The economic cost of the COVID-19 pandemic

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The COVID-19 pandemic has put almost the entire world on halt. As of April 1, 2020, almost 900,000 COVID-19 cases have been reported worldwide with a death toll of over 44,000. Apart from the grave Humanitarian crisis that it has brought, another very important issue of concern is the Economic slowdown that will follow. Most countries in the world have imposed lockdowns in order to contain the spread of the virus which is directly impacting the different sectors and most importantly the service sector of the economy.

As shops, Restaurants, factories around the world remain closed, a lot of people are dependent on the governments for their day to day expenses. Over 10 million people applied for Unemployment benefits in USA in the month of March.

USA has been observing nationwide lockdown

Although such injection is in part advantageous to keep the economy running. It also puts a tremendous pressure on the governments around the world who are likely to see revenue losses as the tax income will shrink owing to lower income levels as well as consumption. The outbreak can even lead to loss of jobs as companies will lay off workers to cover the losses they are bound to face as well as to match the shrinking demand.

INDIA has been under complete lockdown since 22nd March 2020

Restrictions on movement domestically as well as internationally have posed significant challenges for the global supply chain networks as well as the tourism sector. 170 out of 180 members of the International Monetary Funds are experiencing a decline in per capita income. According to the International Monetary Fund and the World Trade organization the Global trade decline is likely to exceed the trade slump brought in by the global financial Crisis of 2008-9.

Due to trade tensions between the USA and China and  imposition of stricter trade policies by the developed countries there was already some uncertainty surrounding the global economy leading to a fall in the merchandise trade volume by 0.1% in 2019 whereas the volume of commercial exports rose by 2%, however, the pace of expansion was slower as compared to the previous year. On top of this, the uncertainty brought in by the pandemic is unprecedented and has forced the government to take extreme measures. Since, no concrete information has been ascertained on how long will the pandemic last and we have yet to come up with a vaccine, most of the analysis by the experts are based on  expected data. The recent development in China’s Wuhan city may have given people some hope, but the reoccurrence of cases in the country has made people even more worried about the uncertainty associated with this pandemic.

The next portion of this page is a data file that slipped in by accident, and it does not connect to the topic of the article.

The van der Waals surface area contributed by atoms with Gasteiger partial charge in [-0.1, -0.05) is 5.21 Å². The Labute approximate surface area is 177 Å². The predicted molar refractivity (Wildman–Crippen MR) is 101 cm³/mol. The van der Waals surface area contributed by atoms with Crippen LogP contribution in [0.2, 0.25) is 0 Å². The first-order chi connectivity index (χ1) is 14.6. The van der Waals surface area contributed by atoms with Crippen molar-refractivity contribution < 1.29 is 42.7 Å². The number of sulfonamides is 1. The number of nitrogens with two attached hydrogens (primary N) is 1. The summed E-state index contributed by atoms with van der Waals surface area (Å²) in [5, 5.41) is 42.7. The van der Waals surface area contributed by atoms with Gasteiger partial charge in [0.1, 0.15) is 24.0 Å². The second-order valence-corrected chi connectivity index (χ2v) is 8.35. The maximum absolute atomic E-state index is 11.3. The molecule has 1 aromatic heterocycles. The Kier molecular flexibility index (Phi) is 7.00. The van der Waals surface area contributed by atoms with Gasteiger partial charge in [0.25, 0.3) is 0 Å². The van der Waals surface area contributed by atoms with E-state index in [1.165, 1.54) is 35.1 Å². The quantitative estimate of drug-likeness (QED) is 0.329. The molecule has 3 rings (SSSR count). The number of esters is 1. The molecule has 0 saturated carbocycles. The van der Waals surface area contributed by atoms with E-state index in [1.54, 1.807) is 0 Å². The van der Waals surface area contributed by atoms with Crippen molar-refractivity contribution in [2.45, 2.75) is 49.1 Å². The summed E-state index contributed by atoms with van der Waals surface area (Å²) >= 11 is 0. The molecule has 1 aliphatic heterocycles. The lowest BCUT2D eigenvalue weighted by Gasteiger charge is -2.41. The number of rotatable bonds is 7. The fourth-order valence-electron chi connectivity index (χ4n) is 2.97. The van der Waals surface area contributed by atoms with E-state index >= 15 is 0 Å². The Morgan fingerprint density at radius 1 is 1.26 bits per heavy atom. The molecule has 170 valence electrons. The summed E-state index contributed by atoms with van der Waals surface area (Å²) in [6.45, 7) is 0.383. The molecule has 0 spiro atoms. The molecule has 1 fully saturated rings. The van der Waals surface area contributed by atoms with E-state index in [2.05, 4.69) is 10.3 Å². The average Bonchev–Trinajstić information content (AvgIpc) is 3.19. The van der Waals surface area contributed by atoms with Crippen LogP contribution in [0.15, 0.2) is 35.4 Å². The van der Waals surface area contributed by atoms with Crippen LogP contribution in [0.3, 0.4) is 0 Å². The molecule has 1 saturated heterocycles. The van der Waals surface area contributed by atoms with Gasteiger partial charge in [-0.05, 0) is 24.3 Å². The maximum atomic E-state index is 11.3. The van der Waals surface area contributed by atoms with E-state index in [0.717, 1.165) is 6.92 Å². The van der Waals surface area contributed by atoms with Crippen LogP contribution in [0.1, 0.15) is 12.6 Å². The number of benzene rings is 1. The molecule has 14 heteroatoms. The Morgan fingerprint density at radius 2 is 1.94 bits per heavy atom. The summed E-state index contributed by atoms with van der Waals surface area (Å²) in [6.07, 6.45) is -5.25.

While much of the world’s output is grinding to a halt because of the coronavirus, China is slowly emerging from its shutdowns by restarting production at factories and resuming some flights.

When faced with such uncertainty investors tend to panic sell their stocks making the stock market extremely volatile and affecting investor confidence negatively. The COVID-19 has already had a huge impact on the stock market as reflected by the historical fall in the share value of S&P 100 in the month of March. These signals are enough to conclude that world economy is going to be severely hit by the COVID-19 fiasco, however, a recovery is expected in 2021 which can be achieved through strong fiscal and monetary policies, open and  predictable economies and coordination between the countries around the world.

How will the Indian economy get affected?

For the Indian Economy, it comes at a time when the economy was already facing a lot of challenges and was finally showing the signs of recovery. “In the next quarter, we will be lucky if we get a zero-growth rate. But it (GDP growth) could be even in negative. The overall growth rate for the financial year however will not go below 3-3.5 per cent. It’s too early to say anything because there are many factors that remain unknown,”  Rajiv Kumar, the Vice- Chief of Nitiayog said. According to a report from Business standard India may have lost 7-8 trillion Rupees in the 21-day lockdown, nonetheless, these are testing times and there is no denying that the first and the foremost goal is to protect the lives of the human beings across the goal, but it is also important to be ready for the challenges that are ahead of us in order to face them head on as and when they come to make sure that human sufferings brought in by this health crisis isn’t intensified by a prolonged Economic crisis as well.

Sanskriti Agrawal

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Sanskriti Agrawal

I am a student of Economics and looking forward to become a person who can give something of value to the world. Books are my best friend.

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